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Damn, Google – Review Geek



  Pixel 4
Justin Duino

Google unveiled the Pixel 4 (among other things) today at a press event, and it is the best, most powerful, progressive Pixel to date. I was able to spend some time with the phone after the event, and man it's so good.

The Pixel 3 XL was a pretty polarizing device, mainly due to the huge and completely unnecessary notch. The good news here is that the notch on the Pixel 4 has disappeared and Google uses the ring along the top of the device by absolutely wrapping it up with new technology. Such as, new technology ̵

1; not just "new to Pixel" technology.

Of course I am talking about Project Soli and the new radar chip from the Pixel 4. This new chip detects movement near the phone, so you can do things like skip numbers or ignore alarms by simply waving your hand over the phone. But that's not even the true value of the radar chip – the best part is that it's part of the Face Unlock feature of the Pixel 4 that lets you unlock your phone by looking at it.

This is not Google's first attempt at users to of course unlock their phones with their faces — Face Unlock has been around for a long time. But here is the thing: it was, bad . Like, unusable bad. It can be misled by a photo and it really wasn't safe at all. It was a gimmick.

But Face Unlock on the Pixel 4? No man. This is not your grandmother's unlocking (lol, does your grandmother even know what face unlocking is?); this is new. This is Google version of Face ID, which, let's face it, is pretty bad. But I could claim that Face Unlock on the Pixel 4 is bad. To use it is to love it, believe me.

  Pixel 4 & # 39; s camera bump
Justin Duino

And that's a good thing because the fingerprint reader has disappeared – no on-display jankiness, and the Pixel print sensor on the back is no longer. I know this will be a big hit for some of you, but believe me, it's the best. Face Unlock is the truth.

That also ensures a cleaner overall aesthetic. The back is flat and smooth … for the most part. There is the large camera bubble for the double rear shooters – a 12 MP main camera and 16 MP telephoto lens – but otherwise it is just a seamless piece of glass. The units Clearly White and Oh So Orange have a "soft touch" glass back, while the Just Black model is polished and glossy. They all look very good in person, although the contrasting color around the camera module takes some getting used to the white and orange models.

The Pixel 4 has a 5.7-inch 1080p panel, while the larger XL model contains a 6.3-inch 1440p screen. Both use the new "Smooth Display" function from Google, which will increase the refresh rate "up to 90 Hz". After using 90 Hz screens on both the OnePlus 7 Pro and 7T, I can tell you that this is something that you want, but I am a bit bothered by the "up to 90 Hz" wording. This indicates that the screen does not always work at 90 Hz, but somehow intelligently manages when it increases the refresh rate and when it needs to be lowered again.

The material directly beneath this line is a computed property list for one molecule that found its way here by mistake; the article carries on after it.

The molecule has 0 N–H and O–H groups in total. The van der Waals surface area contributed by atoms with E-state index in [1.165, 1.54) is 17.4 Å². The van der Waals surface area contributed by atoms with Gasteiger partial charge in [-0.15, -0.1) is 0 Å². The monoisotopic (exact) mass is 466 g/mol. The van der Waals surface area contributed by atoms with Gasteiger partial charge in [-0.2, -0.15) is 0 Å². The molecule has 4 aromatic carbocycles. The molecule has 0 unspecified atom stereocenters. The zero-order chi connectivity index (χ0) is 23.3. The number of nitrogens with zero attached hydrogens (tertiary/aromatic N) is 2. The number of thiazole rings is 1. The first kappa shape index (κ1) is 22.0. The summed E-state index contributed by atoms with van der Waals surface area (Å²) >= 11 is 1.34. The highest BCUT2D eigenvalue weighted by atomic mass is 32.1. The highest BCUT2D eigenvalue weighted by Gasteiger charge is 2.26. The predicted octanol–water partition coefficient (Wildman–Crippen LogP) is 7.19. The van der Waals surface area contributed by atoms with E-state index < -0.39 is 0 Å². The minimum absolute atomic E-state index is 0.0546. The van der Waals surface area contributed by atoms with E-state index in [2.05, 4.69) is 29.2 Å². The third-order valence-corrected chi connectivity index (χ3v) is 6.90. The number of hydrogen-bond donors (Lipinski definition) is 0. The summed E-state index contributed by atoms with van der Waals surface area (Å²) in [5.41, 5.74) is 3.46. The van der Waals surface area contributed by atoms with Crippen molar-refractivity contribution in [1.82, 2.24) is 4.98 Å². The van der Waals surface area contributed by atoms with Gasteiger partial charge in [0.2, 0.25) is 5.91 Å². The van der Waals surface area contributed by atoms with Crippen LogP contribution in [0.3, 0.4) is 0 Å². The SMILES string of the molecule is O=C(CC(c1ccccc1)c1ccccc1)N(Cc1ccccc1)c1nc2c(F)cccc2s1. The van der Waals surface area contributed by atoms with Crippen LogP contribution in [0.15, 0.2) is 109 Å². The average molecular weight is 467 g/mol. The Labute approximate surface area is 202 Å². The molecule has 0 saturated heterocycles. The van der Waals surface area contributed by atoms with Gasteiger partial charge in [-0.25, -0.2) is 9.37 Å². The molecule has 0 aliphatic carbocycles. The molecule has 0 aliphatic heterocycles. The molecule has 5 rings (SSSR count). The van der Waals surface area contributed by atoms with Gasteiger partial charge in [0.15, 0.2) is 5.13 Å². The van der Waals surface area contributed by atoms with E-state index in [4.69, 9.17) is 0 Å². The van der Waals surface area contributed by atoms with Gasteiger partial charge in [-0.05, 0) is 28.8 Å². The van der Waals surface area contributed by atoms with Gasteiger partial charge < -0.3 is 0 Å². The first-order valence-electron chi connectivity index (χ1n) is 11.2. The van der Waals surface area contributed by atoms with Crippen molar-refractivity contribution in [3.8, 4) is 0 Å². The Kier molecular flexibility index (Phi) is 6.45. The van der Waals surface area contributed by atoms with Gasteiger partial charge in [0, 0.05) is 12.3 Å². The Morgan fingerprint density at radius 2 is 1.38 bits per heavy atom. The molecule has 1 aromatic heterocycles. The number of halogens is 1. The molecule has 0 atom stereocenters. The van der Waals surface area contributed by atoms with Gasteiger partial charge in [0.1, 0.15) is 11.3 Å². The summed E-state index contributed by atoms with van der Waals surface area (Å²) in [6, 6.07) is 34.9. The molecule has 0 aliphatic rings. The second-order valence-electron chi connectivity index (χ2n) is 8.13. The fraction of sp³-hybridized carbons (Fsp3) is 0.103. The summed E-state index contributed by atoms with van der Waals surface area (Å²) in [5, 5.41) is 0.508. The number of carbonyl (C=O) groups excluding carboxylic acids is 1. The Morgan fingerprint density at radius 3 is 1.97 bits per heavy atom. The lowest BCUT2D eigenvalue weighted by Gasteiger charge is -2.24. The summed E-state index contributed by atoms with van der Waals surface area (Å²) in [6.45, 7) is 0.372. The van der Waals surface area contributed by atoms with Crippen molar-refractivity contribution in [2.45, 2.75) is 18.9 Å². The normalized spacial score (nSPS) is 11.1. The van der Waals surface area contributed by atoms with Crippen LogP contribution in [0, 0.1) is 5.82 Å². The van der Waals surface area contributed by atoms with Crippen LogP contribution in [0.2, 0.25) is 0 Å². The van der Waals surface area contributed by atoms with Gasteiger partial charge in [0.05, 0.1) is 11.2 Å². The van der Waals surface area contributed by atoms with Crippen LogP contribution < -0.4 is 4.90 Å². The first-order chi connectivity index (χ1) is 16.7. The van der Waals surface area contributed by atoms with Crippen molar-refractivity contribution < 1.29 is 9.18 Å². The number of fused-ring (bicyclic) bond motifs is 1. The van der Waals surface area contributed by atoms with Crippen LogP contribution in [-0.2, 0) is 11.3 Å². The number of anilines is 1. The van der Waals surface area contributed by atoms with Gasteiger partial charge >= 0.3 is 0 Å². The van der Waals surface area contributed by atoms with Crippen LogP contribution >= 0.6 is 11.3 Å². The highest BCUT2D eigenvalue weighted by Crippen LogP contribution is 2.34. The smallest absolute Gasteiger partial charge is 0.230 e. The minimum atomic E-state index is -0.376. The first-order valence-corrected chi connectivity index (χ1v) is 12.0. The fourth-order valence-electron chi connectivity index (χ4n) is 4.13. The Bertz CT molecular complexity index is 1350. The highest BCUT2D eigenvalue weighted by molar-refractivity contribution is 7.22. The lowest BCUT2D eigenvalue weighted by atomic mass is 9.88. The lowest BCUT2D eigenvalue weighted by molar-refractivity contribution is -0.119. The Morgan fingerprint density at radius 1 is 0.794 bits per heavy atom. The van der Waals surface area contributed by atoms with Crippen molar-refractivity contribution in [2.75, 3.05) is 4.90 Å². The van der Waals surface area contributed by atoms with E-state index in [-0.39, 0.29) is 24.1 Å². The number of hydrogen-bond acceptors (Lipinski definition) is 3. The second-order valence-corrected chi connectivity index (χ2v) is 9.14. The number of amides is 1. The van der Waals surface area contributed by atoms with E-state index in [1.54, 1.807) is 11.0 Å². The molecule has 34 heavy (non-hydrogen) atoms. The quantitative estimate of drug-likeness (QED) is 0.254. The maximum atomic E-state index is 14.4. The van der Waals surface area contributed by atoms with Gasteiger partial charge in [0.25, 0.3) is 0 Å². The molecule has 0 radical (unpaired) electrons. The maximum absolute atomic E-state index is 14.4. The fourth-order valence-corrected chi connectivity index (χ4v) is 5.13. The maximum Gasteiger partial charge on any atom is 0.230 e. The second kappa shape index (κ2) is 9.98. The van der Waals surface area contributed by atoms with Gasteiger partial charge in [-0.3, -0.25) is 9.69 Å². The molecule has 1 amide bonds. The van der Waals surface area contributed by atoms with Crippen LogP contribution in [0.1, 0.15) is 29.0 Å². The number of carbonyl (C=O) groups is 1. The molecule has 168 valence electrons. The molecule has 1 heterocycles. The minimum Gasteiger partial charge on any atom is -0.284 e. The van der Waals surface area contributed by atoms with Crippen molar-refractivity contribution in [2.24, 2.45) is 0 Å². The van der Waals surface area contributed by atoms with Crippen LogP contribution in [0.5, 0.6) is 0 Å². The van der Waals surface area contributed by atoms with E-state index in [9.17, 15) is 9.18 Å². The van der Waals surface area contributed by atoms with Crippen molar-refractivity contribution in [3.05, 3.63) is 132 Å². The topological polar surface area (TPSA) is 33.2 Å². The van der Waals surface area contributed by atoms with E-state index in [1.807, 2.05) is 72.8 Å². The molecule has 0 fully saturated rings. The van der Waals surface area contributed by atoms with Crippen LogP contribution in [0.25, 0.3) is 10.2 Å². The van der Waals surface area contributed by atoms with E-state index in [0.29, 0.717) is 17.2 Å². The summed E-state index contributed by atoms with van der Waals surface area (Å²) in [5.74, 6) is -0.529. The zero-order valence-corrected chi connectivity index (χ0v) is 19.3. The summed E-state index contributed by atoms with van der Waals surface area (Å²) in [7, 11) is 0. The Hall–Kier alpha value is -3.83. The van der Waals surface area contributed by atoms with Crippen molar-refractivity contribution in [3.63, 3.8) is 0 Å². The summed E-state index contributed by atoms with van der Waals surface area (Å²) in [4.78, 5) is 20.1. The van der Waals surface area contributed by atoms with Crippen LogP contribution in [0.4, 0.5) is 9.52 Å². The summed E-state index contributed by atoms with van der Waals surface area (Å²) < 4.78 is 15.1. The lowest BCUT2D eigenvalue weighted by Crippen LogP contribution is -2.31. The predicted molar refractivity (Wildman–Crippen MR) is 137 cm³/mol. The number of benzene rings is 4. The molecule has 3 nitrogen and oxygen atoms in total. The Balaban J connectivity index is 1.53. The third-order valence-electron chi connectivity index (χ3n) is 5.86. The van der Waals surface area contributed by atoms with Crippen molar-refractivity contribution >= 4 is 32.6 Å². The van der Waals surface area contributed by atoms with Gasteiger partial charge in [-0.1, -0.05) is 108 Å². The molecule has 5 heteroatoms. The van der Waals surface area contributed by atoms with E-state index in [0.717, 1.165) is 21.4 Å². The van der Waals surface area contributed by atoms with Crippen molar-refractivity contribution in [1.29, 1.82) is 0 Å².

However, there is a setting in Developer Options that forces the screen to always work at 90 Hz, although I am sure this will be at the expense of the battery life (again referring to my experience with recent OnePlus devices). I will have to spend more time with the phone and the default settings to see if I know when it goes up or down, and then continue testing with the feature always on. You can expect these results in the full review.

  Pixel 4 and 4 XL
Justin Duino

Otherwise, we look at the standard rate for hardware – the Snapdragon 855+ processor, 6 GB RAM and 64 or 128 GB of storage.

On the software side, it is actually just Android 10 on a Pixel phone. If you have used the 3 or 3a, you have used the 4 in terms of software, at least for the most part. There are of course some necessary hardware-specific changes, usually in the camera and the settings menu. Otherwise standard functions.

Speaking of the software, let's talk about Google's special sauce in the camera. It is the stuff that Pixel phones have been making the best cameras & # 39; s available on phones for several generations now, and it is unreal on the Pixel 4. Even with fairly standard hardware, Google uses from computational photography to doing things even more amazingly with 4. It's real.

Here is a brief overview of some of the changes in the Pixel 4's camera:

  • Live HDR +: Real-time HDR previews
  • Dual exposure control: You can not only adjust the brightness but also the shadows with sliders.
  • Smarter Automatic White Balance: Phones have used automatic white balance for a while, but the Pixel 4 goes one step further with smarter and more realistic white tones, especially in extreme situations (such as snow).
  • Better portrait mode: It now works with larger objects (such as motorcycles) and people who are further away.
  • Night Sight improvements: Night Sight was already legit, but now it's better. You can even use it to take photos of the moon and stars. It is wild.

In general, my first impressions of the Pixel 4 are pretty damn positive. I have used every generation of Pixel phones, and although some decisions along the way were questionable (such as, you know, the Pixel 3), the Pixel 4 feels like a return. The return to what makes Pixels special in the first place – an innovative phone that sets trends, not one that just follows the fads.


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